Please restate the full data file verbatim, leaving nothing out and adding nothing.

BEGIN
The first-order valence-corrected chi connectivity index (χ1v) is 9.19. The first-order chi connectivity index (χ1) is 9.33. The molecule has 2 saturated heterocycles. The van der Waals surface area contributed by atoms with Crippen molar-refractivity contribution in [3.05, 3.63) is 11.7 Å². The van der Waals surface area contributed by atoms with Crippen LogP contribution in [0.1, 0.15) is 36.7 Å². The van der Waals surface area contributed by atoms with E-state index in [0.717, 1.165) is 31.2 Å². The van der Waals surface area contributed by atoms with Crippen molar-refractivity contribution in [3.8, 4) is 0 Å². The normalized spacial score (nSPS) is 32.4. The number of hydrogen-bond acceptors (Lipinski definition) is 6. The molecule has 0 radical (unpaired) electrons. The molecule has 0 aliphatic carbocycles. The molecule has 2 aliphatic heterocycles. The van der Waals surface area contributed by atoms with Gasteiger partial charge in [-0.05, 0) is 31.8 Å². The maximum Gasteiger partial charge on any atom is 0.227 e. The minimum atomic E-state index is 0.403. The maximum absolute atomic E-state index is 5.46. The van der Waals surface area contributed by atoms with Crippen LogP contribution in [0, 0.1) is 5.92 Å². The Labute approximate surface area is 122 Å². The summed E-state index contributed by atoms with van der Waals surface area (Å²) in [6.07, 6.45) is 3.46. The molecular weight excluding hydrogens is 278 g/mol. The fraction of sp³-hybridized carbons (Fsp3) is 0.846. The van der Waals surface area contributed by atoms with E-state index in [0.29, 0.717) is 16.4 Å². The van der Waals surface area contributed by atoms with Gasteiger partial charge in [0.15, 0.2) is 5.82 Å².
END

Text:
The first-order valence-corrected chi connectivity index (χ1v) is 9.19. The first-order chi connectivity index (χ1) is 9.33. The molecule has 2 saturated heterocycles. The van der Waals surface area contributed by atoms with Crippen molar-refractivity contribution in [3.05, 3.63) is 11.7 Å². The van der Waals surface area contributed by atoms with Crippen LogP contribution in [0.1, 0.15) is 36.7 Å². The van der Waals surface area contributed by atoms with E-state index in [0.717, 1.165) is 31.2 Å². The van der Waals surface area contributed by atoms with Crippen molar-refractivity contribution in [3.8, 4) is 0 Å². The normalized spacial score (nSPS) is 32.4. The number of hydrogen-bond acceptors (Lipinski definition) is 6. The molecule has 0 radical (unpaired) electrons. The molecule has 0 aliphatic carbocycles. The molecule has 2 aliphatic heterocycles. The van der Waals surface area contributed by atoms with Gasteiger partial charge in [-0.05, 0) is 31.8 Å². The maximum Gasteiger partial charge on any atom is 0.227 e. The minimum atomic E-state index is 0.403. The maximum absolute atomic E-state index is 5.46. The van der Waals surface area contributed by atoms with Crippen LogP contribution in [0, 0.1) is 5.92 Å². The Labute approximate surface area is 122 Å². The summed E-state index contributed by atoms with van der Waals surface area (Å²) in [6.07, 6.45) is 3.46. The molecular weight excluding hydrogens is 278 g/mol. The fraction of sp³-hybridized carbons (Fsp3) is 0.846. The van der Waals surface area contributed by atoms with E-state index in [0.29, 0.717) is 16.4 Å². The van der Waals surface area contributed by atoms with Gasteiger partial charge in [0.15, 0.2) is 5.82 Å².